A Teacher’s Perspective on School Choice (It’s Parental Choice)

The liberal media pounced on Betsy DeVos after her confirmation hearing last week, alleging that Trump’s nominee for Secretary of Education is a radical Christian who supports “dismantling” public schools.

I teach at one of those private, for-profit, Christian schools that Democrats and their allies in the media are vilifying as one of the greatest threats to our nation’s youth and education system.

Although those opposed to DeVos’ nomination would like to convince you that private and charter schools are designed to serve only affluent whites, in reality, my school’s student body is majority-minority. Many of these kids come from broken homes on the lower end of the socioeconomic spectrum.

This isn’t as rare as the media would lead you to believe. Scholarships and voucher programs, whether privately or publicly funded, allow children to succeed in schools their families would otherwise have been unable to afford. In fact, empirical evidence overwhelmingly indicates that voucher programs improve racial integration in schools.

Many of my students were unable to achieve their full potential in their neighborhood public schools. Their parents were growing frustrated with what their schools were teaching, and were growing worried about their school’s culture of drugs, promiscuity, and insubordination.

In my experience, low-income and minority families who are given the opportunity to attend schools like the one where I teach are so thankful their kids are able to receive a quality education in a safe and edifying environment.

Some of my students have shared with me their experiences attending local public schools. One of my black students carried a gun with him to school as an early teenager to keep himself safe from gang activity. Drug dogs sweep the halls of local public high schools, which also sometimes use metal detectors to check students for weapons.

Apart from concerns about their children’s safety, many families also feel uneasy about the content of their children’s education. In Washington State, for example, schools are now teaching elementary school children that they can choose their gender. Sexual education curricula teach students to use methods of birth control many parents find morally objectionable. And some teachers, schools, and educational standards distort history and science to promote their pet political agendas.

Many of the most vocal critics of DeVos and the educational philosophy she represents contend that the very existence of private schools with different educational philosophies threatens public schools and our social order. These critics oppose any system of school choice that allows parents to choose the school they want to educate their children.

Contrary to the baseless claims of her critics, Betsy DeVos has never supported “dismantling” the public school system. Instead, she is simply working to ensure that those low- and middle-income families who find their local public school insufficient can have the same opportunities as wealthier families that are able pursue other means of education.

Providing more alternatives to public schools wouldn’t necessarily cause an exodus of children from public to private schools, nor would it require that public schools be “dismantled.”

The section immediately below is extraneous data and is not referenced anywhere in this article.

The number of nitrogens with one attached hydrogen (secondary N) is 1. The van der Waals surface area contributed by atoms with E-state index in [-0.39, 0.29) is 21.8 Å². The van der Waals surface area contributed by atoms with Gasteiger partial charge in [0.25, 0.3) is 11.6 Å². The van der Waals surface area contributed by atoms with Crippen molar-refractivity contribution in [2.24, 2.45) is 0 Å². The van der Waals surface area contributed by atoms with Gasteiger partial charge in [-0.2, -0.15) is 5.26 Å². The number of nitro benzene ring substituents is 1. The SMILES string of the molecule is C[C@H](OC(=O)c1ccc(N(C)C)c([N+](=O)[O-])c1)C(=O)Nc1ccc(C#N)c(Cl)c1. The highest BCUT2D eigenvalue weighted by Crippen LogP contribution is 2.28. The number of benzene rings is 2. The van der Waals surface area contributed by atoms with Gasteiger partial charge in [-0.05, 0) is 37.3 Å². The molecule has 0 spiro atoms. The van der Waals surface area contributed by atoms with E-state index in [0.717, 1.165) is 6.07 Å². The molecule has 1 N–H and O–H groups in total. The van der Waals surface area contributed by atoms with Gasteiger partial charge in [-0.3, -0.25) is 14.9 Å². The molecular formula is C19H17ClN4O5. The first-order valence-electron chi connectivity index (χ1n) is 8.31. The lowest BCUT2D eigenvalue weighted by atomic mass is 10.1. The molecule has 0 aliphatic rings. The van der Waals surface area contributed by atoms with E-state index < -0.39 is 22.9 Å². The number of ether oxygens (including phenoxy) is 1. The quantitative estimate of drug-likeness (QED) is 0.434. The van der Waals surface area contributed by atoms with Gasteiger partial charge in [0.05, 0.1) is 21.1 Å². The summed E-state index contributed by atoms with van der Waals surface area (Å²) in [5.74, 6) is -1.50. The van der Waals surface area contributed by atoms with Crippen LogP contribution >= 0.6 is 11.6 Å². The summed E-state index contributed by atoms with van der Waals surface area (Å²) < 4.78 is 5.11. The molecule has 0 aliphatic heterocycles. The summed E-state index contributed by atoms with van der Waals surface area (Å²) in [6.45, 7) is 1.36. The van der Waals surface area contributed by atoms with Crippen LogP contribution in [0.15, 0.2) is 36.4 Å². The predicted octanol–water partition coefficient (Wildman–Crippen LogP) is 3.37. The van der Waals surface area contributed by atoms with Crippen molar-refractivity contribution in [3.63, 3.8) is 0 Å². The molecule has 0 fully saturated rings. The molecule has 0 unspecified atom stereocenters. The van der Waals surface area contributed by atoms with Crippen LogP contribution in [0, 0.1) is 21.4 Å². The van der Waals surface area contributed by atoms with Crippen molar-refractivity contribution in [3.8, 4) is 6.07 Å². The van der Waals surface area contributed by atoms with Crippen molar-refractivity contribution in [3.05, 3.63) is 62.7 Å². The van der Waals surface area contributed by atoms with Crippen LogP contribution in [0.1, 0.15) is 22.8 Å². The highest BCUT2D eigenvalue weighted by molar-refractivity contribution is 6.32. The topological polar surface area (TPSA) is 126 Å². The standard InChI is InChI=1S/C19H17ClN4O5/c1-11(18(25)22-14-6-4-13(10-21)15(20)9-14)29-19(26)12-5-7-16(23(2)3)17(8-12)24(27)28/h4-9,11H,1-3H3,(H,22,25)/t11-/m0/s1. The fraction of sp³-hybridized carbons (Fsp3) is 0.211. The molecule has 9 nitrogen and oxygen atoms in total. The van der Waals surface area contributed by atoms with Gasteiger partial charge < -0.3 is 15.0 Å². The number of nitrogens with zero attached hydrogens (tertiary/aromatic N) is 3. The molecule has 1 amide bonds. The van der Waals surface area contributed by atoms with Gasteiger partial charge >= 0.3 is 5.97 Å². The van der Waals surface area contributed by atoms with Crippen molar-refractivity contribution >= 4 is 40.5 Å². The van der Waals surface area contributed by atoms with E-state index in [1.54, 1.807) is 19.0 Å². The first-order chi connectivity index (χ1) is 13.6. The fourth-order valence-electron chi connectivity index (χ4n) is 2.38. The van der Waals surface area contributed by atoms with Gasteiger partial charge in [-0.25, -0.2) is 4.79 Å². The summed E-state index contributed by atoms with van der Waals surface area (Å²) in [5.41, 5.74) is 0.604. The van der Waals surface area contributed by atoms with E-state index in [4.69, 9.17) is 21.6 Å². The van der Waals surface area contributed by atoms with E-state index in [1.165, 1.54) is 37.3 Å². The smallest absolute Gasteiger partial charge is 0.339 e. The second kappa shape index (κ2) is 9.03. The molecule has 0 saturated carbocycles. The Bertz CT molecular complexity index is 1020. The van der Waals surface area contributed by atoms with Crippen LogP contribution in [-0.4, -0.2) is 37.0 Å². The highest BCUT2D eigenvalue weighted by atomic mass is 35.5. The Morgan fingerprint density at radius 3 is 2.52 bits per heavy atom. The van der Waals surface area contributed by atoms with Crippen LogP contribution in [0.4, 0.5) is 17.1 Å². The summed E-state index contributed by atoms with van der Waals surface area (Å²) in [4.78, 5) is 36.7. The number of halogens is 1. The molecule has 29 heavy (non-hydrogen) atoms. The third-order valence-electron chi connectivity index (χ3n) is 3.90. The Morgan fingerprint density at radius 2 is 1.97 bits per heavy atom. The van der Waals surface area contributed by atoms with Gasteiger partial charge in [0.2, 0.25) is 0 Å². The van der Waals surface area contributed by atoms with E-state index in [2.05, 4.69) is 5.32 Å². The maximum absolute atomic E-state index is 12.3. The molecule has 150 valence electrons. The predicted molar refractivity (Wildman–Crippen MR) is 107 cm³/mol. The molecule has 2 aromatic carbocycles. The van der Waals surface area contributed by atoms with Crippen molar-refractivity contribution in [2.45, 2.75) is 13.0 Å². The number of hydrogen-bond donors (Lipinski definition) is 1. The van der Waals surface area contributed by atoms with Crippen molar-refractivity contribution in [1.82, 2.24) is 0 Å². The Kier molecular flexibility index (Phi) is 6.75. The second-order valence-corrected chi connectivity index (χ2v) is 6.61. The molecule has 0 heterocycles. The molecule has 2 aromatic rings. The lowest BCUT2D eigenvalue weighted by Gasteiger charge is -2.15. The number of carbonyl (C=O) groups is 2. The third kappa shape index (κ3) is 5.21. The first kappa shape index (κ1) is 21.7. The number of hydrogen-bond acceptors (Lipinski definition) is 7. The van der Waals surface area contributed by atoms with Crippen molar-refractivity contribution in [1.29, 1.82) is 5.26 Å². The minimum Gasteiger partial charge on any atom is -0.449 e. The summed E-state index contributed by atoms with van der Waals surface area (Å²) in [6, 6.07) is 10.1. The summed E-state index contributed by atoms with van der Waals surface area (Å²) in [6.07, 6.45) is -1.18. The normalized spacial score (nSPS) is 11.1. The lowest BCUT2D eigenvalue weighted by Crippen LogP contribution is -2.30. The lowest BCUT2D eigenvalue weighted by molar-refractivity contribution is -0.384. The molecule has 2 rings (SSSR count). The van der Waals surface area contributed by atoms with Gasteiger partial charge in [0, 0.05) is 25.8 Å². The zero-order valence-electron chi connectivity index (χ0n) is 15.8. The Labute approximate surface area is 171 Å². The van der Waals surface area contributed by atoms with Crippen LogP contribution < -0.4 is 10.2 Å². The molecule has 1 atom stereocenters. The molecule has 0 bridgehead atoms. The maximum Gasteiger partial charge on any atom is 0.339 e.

If, in fact, most public schools offer an education superior to that of comparable private schools, families will decide to leave their kids in the public school to which they’ve been assigned. On the other hand, families who worry about their son or daughter attending public school would be able to move him or her to a school that better meets their needs and reflects their values.

No school or educational philosophy is perfect, and a one-size-fits-all system doesn’t really fit all families and students. That’s why choice is so necessary and important.

I’m especially thankful schools like the one at which I teach exist to provide families with an alternative to unsafe, failing schools that teach an educational philosophy antithetical to traditional Judeo-Christian values. Voucher programs like those supported by Betsy DeVos enable families to pursue whatever means of education works best for their children – and that’s something we should all celebrate.

Are We “Worthless Pieces of Trash”?

Colleges and universities are widely known to be hotbeds of liberal progressivism, but one public university administrator’s recent comments about supporters of traditional marriage are beyond the pale.

Andrew Bunting, George Mason University’s Senior Assistant Director of Admissions, shared his feelings about supporters of traditional marriage, calling them “worthless pieces of trash.”

The incident began last week when Bunting shared on Facebook a blog post written by the National Organization for Marriage (NOM), a grassroots organization that advocates for traditional marriage.

The blog post shares NOM’s desire to work with the Trump administration to protect religious liberty, nominate conservatives to the Supreme Court, overturn President Obama’s gender identity directives, and oppose efforts to redefine marriage.

Commenting on the blog post, Bunting parroted the Southern Poverty Law Center’s claim that NOM is a “hate group.”

He went on to write, “If you agree with [NOM about traditional marriage] then that is your opinion. Just know that to the rest of us, you are a worthless piece of trash.”

The Southern Poverty Law Center (SPLC) is a far-left political group known for designating as a hate group any organization that supports traditional marriage. According to SPLC, mainstream, pro-family organizations like the American Family Association, Family Research Council, and Liberty Counsel (Liberty University) are “extremist, anti-LGBT hate groups.”